I have a tendency to treat momentary adaptations like intentional decisions.
Imagine you’re on a morning commute, stuck sitting in a line of traffic, and you decide to get off at the next exit to take a longer, alternate route. And just as you’re going up the hill and around the curve of the exit, you get a better look, and realize the traffic jam ends about 1/4 mile past where you’re exiting. Probably in this case, you do the smart thing, and get right back on the highway and continue on your way.
Fact is, I don’t always do the smart thing. SHOCKING REVELATION, I know.
Under other circumstances, once I’d gotten off at that exit, I very well might have just continued on my longer alternate route, instead of doing the Jerk-Who-Uses-Exits-as-Shortcuts maneuver. Silly, I know. Why would I do that?
Because sometimes when I make a decision, I forget to re-evaluate it when new information appears. I get hard-headed and think “I’ve already made my decision, and I’ll see it through because I’m not a quitter!” I’m committed.
This is one reason it’s so important to set clear goals for ourselves. High-level goals give us a way to measure our choices and behaviors, helping us stay on track and short-circuiting unproductive uses of mental energy. In the above scenario, my goal is to get to work as soon as possible. I choose the longer, alternate route when it seems like that’s going to help me achieve my goal. But new information appears, and suddenly my momentary adaptation is no longer necessary. Or, to say it another way, I need to adapt my adaptation.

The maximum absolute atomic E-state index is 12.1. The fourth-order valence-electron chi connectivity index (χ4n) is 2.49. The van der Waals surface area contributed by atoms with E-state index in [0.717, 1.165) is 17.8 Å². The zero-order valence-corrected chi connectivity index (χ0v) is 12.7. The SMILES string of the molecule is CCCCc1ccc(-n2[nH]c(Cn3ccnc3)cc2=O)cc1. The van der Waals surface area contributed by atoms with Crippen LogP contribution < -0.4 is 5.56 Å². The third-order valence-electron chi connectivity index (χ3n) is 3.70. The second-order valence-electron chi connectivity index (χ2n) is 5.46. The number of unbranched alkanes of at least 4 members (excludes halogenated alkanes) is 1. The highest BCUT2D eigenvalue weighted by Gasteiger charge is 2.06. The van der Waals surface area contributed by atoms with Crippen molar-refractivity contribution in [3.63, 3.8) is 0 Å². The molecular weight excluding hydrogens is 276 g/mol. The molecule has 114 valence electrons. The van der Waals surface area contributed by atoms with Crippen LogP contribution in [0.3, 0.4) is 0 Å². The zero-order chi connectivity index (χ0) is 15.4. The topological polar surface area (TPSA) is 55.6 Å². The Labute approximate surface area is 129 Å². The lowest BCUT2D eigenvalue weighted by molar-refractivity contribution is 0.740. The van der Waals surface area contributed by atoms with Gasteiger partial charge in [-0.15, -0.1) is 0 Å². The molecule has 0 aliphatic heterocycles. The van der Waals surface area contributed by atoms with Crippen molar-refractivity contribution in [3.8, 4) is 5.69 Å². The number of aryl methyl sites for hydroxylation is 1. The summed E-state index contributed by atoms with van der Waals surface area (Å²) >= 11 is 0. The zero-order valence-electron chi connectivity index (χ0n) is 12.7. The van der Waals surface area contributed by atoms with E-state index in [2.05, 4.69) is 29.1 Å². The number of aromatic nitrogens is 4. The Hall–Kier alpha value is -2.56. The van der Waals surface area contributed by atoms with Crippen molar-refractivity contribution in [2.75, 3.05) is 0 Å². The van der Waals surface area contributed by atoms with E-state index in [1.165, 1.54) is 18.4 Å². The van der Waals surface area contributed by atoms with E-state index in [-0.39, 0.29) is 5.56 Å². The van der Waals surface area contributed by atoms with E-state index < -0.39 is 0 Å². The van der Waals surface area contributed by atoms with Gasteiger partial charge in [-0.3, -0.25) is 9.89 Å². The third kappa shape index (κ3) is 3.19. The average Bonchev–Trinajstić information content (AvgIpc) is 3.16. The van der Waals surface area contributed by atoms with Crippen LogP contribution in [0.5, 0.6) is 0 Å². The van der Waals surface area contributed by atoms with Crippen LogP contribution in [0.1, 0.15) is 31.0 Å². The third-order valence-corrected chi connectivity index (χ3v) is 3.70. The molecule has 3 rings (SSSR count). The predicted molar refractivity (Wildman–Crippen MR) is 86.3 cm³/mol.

Whether writing a novel or improving your max bench press, reaching a goal is rarely, if ever, a straight-line process. More often it’s a very squiggly line. (Sometimes there are loops involved. And messy scribblings. And sad face doodles.) But if you’re working towards a goal, that squiggly line is likely getting less and less squiggly over time.
To borrow a military example, guided missiles typically don’t fly straight to target in pin-point laser fashion. They constantly make adjustments to their trajectory, right up until the moment of impact.
Commit to your goals. Adapt your methods.
And adapt them again, as necessary.